As the husband and I are waiting for the results of our pregnancy test, we have amassed quite a little stockpile of micro-babies, all of which are being cryopreserved at the hospital IVF lab.
Four are pronuclear — which means it’s still a single-cell organism, but with two nuclei, one from Mom and one from Dad. Four others are blastocysts, which are several days older. Blastocysts are made of many cells, and have separated themselves into two tissue types — one which becomes placenta, and the inner cells which become baby.
Two of us, one hopefully-growing embryo in the oven right now, and 8 more in the lab… that’s our own reality show!
We know we won’t be having 8 babies. I’ll be lucky if I can convince Nathan to have a second one. So these pronuclear and blastocyst embryos will need to be “handled” at some point.
We have 3 options:
- Discard them (which seems careless, considering how hard it was to make them)
- Put them up for adoption by an infertile couple.
- Donate them to stem-cell research (and piss off right-wing nut jobs).
I told my husband that once we make a decision to be done having babies — he says the decision is already made, but I would like to wait at least a few years after Baby #1 to decide for sure if we are going to add a second — he can determine the fate of half the embryos and I’ll determine the other half.
His decision for embryo fate is clear — donate them to stem-cell research. Anything to piss off Sarah Palin and Michelle Bachmann is high on my husband’s priority list.
For me, it’s a bit more tricky. I don’t personally know any women with ovarian failure, but I can’t imagine how painful it would be to have rotten eggs or a low egg count. I’m all for donating to an infertile couple.
The husband says that is a bad idea, because years from now, some kiddo that looks like him will knock on the door, pissed off that we gave him away and wanting to know our genetic history.
But it’s an adopted EMBRYO, not a baby.
With “standard” adopted babies, there’s all the emotional/psychological baggage that comes along with knowing that:
- You have no genetic ties to your adopted parents
- Another woman gave birth to you and may have even cared for you, for a little while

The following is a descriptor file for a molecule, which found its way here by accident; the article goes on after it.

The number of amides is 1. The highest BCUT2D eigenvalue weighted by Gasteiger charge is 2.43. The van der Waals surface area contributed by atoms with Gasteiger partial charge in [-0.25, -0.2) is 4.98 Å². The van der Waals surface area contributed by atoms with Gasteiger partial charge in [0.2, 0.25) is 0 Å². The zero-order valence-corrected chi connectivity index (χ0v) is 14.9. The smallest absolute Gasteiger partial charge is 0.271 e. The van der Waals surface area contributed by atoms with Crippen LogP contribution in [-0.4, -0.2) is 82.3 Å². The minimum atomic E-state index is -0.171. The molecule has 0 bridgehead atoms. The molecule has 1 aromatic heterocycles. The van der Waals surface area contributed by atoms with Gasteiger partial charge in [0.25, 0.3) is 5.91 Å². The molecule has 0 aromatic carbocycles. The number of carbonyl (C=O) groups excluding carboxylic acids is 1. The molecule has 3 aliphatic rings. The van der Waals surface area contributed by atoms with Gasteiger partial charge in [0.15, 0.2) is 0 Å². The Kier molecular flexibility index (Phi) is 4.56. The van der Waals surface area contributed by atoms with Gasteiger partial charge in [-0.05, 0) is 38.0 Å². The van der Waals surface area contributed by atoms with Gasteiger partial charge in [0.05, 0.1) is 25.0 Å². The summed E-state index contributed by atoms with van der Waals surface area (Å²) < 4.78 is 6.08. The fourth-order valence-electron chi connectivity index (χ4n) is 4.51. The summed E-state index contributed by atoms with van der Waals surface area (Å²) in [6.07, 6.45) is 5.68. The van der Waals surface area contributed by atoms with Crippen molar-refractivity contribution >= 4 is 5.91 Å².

- Your birth parents “didn’t want you” or couldn’t adequately raise you
But as an adopted embryo, things are different in a few very important ways.
- You have no genetic ties to your adopted parents, but that’s because it was medically impossible (at that time) for them to procreate
- Your adopted mother DID give birth to you
- Your adopted parents wanted you. A lot.
- And technically, your birth parents wanted you, too. They wanted a baby, but the doctors made too many. You were… a spare.
You were just a little embryo, created in a lab, frozen in liquid nitrogen, and unneeded in the grand scheme of things. But it’s not your fault, kiddo.
The law scrambles to keep up with science. A few weeks ago, the 8th Circuit Court of Appeals ruled that an Iowa girl couldn’t get her late father’s Social Security. Sounds off-base until you learn that she was conceived TWO YEARS after his death, using sperm they banked when he was diagnosed with leukemia.
The father had signed paperwork giving sperm to his wife to conceive a child, and accepted “all support responsibilities” associated with it. But Iowa law disagreed. She needed to be dependent upon Dad at the time of his death. Hard to argue that she was, considering he was dead when she was conceived. Crazy.
I’ve no doubt that we’ll see a court case with an adopted embryo, demanding his records be unsealed so he can inherit a massive estate. And a wealthy widow who wanted to do the right thing and donate a spare embryo to an infertile couple will be battling to keep a stranger from inheriting her family business. I can see the headlines already — but 40 years in the future.
Despite the potential fallout, we’ll still be donating half our embryos to couples that need them. And the other half to stem cell research. Because really, who could pass up a golden opportunity to piss off the willfully ignorant? Not us.